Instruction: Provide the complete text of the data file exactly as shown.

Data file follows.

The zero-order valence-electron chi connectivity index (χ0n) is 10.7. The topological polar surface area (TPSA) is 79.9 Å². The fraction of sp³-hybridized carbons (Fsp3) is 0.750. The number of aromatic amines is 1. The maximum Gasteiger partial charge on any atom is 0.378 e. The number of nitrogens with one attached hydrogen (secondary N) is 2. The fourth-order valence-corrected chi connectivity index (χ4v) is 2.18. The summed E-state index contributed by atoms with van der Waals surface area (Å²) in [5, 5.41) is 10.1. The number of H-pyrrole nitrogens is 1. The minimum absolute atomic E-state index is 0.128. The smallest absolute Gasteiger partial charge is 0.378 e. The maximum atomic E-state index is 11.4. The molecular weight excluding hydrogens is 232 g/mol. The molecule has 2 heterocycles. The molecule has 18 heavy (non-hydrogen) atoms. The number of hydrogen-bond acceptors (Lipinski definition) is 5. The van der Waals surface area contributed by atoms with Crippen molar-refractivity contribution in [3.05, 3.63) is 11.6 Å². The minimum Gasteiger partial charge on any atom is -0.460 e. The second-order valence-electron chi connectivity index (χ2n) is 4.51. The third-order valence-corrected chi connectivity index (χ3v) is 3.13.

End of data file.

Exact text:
The zero-order valence-electron chi connectivity index (χ0n) is 10.7. The topological polar surface area (TPSA) is 79.9 Å². The fraction of sp³-hybridized carbons (Fsp3) is 0.750. The number of aromatic amines is 1. The maximum Gasteiger partial charge on any atom is 0.378 e. The number of nitrogens with one attached hydrogen (secondary N) is 2. The fourth-order valence-corrected chi connectivity index (χ4v) is 2.18. The summed E-state index contributed by atoms with van der Waals surface area (Å²) in [5, 5.41) is 10.1. The number of H-pyrrole nitrogens is 1. The minimum absolute atomic E-state index is 0.128. The smallest absolute Gasteiger partial charge is 0.378 e. The maximum atomic E-state index is 11.4. The molecular weight excluding hydrogens is 232 g/mol. The molecule has 2 heterocycles. The molecule has 18 heavy (non-hydrogen) atoms. The number of hydrogen-bond acceptors (Lipinski definition) is 5. The van der Waals surface area contributed by atoms with Crippen molar-refractivity contribution in [3.05, 3.63) is 11.6 Å². The minimum Gasteiger partial charge on any atom is -0.460 e. The second-order valence-electron chi connectivity index (χ2n) is 4.51. The third-order valence-corrected chi connectivity index (χ3v) is 3.13.